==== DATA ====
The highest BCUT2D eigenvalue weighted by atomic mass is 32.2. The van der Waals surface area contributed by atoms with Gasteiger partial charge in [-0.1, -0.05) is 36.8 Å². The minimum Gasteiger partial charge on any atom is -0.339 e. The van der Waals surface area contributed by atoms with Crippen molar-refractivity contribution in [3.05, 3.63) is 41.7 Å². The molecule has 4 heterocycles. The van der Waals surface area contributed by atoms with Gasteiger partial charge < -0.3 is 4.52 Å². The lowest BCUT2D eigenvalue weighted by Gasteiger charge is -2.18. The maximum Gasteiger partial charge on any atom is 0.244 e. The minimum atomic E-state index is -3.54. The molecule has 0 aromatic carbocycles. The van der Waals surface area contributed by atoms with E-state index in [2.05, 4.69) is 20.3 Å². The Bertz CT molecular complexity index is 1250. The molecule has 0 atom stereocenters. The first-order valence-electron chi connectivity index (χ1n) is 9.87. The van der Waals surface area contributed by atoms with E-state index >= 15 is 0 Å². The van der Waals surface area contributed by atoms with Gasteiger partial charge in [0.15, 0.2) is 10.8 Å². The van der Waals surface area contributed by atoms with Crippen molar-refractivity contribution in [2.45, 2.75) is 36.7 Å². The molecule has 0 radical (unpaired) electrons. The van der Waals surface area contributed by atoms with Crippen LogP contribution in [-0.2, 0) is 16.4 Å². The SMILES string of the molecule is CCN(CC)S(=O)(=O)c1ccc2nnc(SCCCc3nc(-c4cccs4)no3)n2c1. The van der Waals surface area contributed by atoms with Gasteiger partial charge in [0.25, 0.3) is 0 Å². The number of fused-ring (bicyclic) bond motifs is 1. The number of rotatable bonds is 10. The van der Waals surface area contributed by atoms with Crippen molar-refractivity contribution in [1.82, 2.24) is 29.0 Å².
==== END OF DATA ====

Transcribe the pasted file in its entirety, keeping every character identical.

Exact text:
The highest BCUT2D eigenvalue weighted by atomic mass is 32.2. The van der Waals surface area contributed by atoms with Gasteiger partial charge in [-0.1, -0.05) is 36.8 Å². The minimum Gasteiger partial charge on any atom is -0.339 e. The van der Waals surface area contributed by atoms with Crippen molar-refractivity contribution in [3.05, 3.63) is 41.7 Å². The molecule has 4 heterocycles. The van der Waals surface area contributed by atoms with Gasteiger partial charge < -0.3 is 4.52 Å². The lowest BCUT2D eigenvalue weighted by Gasteiger charge is -2.18. The maximum Gasteiger partial charge on any atom is 0.244 e. The minimum atomic E-state index is -3.54. The molecule has 0 aromatic carbocycles. The van der Waals surface area contributed by atoms with E-state index in [2.05, 4.69) is 20.3 Å². The Bertz CT molecular complexity index is 1250. The molecule has 0 atom stereocenters. The first-order valence-electron chi connectivity index (χ1n) is 9.87. The van der Waals surface area contributed by atoms with E-state index >= 15 is 0 Å². The van der Waals surface area contributed by atoms with Gasteiger partial charge in [0.15, 0.2) is 10.8 Å². The van der Waals surface area contributed by atoms with Crippen molar-refractivity contribution in [2.45, 2.75) is 36.7 Å². The molecule has 0 radical (unpaired) electrons. The van der Waals surface area contributed by atoms with Crippen LogP contribution in [-0.2, 0) is 16.4 Å². The SMILES string of the molecule is CCN(CC)S(=O)(=O)c1ccc2nnc(SCCCc3nc(-c4cccs4)no3)n2c1. The van der Waals surface area contributed by atoms with Gasteiger partial charge in [0.25, 0.3) is 0 Å². The number of fused-ring (bicyclic) bond motifs is 1. The number of rotatable bonds is 10. The van der Waals surface area contributed by atoms with Crippen molar-refractivity contribution in [1.82, 2.24) is 29.0 Å².